Following World War II, New Zealand defence policy continued to be based on the same principles that had underlain defence policy before 1939 – that is, that any major threat would be contained outside the South Pacific and that the local threat would be kept to a minimum.  Indeed there was a feeling that New Zealand was safer than it had ever been, given the balance of naval forces and especially the predominance of the United States.  New Zealand augmented its fleet with the Loch class frigates, and continued to co-operate closely with the Royal Navy.  In 1949 the Government agreed to make available all naval vessels not required in the South Pacific for service in the Middle East in the event of war with the Soviet Union, and exchanges were made with frigates of the Mediterranean Fleet.  The conclusion of the ANZUS Treaty in 1951 further buttressed New Zealand’s local security, and reduced the need for local naval preparations.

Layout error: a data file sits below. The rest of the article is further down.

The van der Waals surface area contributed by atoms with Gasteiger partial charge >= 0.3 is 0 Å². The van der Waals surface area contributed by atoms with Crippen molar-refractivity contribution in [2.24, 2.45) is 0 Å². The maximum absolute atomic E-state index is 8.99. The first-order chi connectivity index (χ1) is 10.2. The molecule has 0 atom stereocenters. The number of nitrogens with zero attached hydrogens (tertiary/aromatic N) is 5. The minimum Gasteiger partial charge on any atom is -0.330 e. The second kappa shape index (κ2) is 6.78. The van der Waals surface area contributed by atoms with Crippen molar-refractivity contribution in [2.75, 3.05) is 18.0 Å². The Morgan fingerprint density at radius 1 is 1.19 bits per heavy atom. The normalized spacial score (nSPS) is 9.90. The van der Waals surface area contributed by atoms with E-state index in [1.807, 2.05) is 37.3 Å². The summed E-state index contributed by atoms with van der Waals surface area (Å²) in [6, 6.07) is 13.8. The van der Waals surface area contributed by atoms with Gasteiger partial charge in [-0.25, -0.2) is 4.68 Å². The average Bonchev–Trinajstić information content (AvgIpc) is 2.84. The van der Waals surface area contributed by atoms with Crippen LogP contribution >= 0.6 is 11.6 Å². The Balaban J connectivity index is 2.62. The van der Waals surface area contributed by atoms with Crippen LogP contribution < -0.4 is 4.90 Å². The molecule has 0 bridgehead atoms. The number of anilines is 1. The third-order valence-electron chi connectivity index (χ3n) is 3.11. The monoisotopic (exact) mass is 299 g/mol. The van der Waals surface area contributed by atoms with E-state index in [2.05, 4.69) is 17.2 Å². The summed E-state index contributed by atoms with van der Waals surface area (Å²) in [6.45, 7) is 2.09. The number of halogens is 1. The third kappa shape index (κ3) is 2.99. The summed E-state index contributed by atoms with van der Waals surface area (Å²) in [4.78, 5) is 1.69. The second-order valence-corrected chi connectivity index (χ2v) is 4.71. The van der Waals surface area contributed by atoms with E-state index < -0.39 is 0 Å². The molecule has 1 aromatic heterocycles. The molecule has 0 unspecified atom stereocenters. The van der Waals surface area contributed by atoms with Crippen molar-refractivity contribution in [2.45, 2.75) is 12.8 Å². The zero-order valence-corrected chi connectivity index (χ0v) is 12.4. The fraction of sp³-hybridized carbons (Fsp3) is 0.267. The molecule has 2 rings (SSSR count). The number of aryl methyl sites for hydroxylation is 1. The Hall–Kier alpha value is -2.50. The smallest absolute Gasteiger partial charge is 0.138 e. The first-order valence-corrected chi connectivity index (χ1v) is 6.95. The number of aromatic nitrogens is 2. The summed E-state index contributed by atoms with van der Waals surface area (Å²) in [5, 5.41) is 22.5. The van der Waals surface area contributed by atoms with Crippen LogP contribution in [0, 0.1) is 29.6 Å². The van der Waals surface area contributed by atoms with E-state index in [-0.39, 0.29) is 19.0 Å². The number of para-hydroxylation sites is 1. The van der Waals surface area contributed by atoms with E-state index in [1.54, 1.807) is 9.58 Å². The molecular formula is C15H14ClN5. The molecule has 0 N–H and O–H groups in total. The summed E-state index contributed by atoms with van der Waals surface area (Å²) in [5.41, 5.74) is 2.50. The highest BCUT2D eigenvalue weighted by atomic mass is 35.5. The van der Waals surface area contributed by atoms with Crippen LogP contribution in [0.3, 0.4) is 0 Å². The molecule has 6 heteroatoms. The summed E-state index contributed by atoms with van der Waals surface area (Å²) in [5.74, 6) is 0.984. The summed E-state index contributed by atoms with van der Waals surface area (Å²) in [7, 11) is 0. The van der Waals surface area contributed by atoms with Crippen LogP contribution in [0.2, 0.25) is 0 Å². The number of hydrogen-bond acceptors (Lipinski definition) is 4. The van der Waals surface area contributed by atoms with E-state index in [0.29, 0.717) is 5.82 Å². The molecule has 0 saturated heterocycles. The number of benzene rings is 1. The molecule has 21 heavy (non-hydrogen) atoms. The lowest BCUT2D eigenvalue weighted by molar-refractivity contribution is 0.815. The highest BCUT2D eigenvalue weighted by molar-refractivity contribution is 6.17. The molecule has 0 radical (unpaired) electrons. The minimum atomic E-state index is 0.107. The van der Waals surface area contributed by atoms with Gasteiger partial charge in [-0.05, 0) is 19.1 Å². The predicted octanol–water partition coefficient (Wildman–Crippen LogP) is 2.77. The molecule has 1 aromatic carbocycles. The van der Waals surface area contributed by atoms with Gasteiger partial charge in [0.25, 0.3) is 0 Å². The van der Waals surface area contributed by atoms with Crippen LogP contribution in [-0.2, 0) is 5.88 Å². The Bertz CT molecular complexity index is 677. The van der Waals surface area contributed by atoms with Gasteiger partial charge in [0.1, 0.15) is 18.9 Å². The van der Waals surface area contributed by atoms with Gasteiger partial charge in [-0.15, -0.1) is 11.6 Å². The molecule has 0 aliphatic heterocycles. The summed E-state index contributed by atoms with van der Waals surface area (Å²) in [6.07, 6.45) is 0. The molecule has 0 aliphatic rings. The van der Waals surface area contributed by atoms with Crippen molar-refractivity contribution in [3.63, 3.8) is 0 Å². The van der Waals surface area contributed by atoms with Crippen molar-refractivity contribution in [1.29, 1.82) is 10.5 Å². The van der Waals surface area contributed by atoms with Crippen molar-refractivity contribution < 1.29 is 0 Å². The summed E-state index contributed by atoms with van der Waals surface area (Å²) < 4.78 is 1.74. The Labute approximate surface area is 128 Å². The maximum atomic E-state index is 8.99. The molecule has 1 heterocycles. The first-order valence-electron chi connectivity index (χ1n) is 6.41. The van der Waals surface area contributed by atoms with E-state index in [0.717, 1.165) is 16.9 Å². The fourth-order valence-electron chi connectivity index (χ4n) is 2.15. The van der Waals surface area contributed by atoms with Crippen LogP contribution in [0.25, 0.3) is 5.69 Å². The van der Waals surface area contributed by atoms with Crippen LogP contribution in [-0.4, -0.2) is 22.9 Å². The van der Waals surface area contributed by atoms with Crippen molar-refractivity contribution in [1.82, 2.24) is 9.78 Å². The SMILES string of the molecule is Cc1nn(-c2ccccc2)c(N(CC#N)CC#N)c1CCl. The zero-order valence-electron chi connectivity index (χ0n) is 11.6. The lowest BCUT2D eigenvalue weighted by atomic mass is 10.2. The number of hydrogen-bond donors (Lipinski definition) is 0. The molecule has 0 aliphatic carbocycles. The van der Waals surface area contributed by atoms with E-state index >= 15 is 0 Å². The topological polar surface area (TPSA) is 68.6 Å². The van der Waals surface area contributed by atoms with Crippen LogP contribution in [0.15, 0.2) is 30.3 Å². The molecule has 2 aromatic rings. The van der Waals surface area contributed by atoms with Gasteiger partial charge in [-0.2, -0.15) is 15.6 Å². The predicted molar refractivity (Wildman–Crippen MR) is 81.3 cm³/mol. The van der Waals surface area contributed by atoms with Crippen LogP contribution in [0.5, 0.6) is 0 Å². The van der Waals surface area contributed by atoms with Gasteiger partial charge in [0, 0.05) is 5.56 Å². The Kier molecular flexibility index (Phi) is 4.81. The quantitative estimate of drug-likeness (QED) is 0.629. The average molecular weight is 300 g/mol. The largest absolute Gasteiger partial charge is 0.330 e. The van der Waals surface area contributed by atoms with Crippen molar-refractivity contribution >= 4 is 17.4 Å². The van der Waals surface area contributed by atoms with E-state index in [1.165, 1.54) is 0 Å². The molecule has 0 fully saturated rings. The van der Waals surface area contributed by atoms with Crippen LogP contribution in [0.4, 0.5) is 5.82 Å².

New Zealand naval forces have had few opportunities for active service in the last fifty years – the frigates all served in Korea, two at a time, from 1951 to 1953 and two minesweepers were engaged in anti-infiltration operations in Malaysian waters during Confrontation.  Nevertheless they remain an important element in New Zealand’s defence policy, even if New Zealand no longer has the ability, as it did in 1909 or 1927, to contribute directly to the strategic balance upon which it depends.  No less than in 1914 or 1939 New Zealand depends for its prosperity on the trade routes, and the Royal New Zealand Navy’s frigates represent a capacity to assist in operations in protection of such routes.  As Korea demonstrated, the frigates also provide a rapid deployment capacity in the event of a sudden crisis demanding a New Zealand military involvement.